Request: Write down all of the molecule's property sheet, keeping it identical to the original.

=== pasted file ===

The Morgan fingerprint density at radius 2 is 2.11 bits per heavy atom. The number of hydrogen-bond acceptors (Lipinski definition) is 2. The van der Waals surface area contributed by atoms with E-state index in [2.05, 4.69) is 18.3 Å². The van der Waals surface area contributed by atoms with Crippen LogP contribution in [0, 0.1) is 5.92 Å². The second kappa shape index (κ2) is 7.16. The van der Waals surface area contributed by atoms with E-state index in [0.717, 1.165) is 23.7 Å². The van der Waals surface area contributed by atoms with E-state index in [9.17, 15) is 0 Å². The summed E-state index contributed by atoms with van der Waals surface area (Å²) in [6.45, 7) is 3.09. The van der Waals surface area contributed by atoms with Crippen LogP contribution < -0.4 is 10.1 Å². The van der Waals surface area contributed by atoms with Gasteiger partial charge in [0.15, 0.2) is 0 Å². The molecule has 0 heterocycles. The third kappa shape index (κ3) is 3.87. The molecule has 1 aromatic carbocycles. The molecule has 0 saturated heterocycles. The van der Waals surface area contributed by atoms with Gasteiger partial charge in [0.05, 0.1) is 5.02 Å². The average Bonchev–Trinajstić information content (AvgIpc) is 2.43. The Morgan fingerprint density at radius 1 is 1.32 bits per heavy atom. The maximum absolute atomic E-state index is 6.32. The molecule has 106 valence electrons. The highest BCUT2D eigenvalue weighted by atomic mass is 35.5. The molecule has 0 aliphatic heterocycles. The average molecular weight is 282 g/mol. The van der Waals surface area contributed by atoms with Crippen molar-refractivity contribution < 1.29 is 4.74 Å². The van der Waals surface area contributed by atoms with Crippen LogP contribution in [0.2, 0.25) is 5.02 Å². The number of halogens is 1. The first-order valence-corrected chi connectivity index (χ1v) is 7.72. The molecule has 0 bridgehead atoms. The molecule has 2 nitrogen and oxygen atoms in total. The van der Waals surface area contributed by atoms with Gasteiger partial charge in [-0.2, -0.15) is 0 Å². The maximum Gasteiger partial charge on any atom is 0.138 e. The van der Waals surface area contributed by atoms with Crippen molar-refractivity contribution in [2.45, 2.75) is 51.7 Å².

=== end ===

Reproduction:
The Morgan fingerprint density at radius 2 is 2.11 bits per heavy atom. The number of hydrogen-bond acceptors (Lipinski definition) is 2. The van der Waals surface area contributed by atoms with E-state index in [2.05, 4.69) is 18.3 Å². The van der Waals surface area contributed by atoms with Crippen LogP contribution in [0, 0.1) is 5.92 Å². The second kappa shape index (κ2) is 7.16. The van der Waals surface area contributed by atoms with E-state index in [0.717, 1.165) is 23.7 Å². The van der Waals surface area contributed by atoms with E-state index in [9.17, 15) is 0 Å². The summed E-state index contributed by atoms with van der Waals surface area (Å²) in [6.45, 7) is 3.09. The van der Waals surface area contributed by atoms with Crippen LogP contribution < -0.4 is 10.1 Å². The van der Waals surface area contributed by atoms with Gasteiger partial charge in [0.15, 0.2) is 0 Å². The molecule has 0 heterocycles. The third kappa shape index (κ3) is 3.87. The molecule has 1 aromatic carbocycles. The molecule has 0 saturated heterocycles. The van der Waals surface area contributed by atoms with Gasteiger partial charge in [0.05, 0.1) is 5.02 Å². The average Bonchev–Trinajstić information content (AvgIpc) is 2.43. The Morgan fingerprint density at radius 1 is 1.32 bits per heavy atom. The maximum absolute atomic E-state index is 6.32. The molecule has 106 valence electrons. The highest BCUT2D eigenvalue weighted by atomic mass is 35.5. The molecule has 0 aliphatic heterocycles. The average molecular weight is 282 g/mol. The van der Waals surface area contributed by atoms with Crippen molar-refractivity contribution < 1.29 is 4.74 Å². The van der Waals surface area contributed by atoms with Crippen LogP contribution in [0.2, 0.25) is 5.02 Å². The number of halogens is 1. The first-order valence-corrected chi connectivity index (χ1v) is 7.72. The molecule has 0 bridgehead atoms. The molecule has 2 nitrogen and oxygen atoms in total. The van der Waals surface area contributed by atoms with Gasteiger partial charge in [-0.2, -0.15) is 0 Å². The maximum Gasteiger partial charge on any atom is 0.138 e. The van der Waals surface area contributed by atoms with Crippen molar-refractivity contribution in [2.45, 2.75) is 51.7 Å².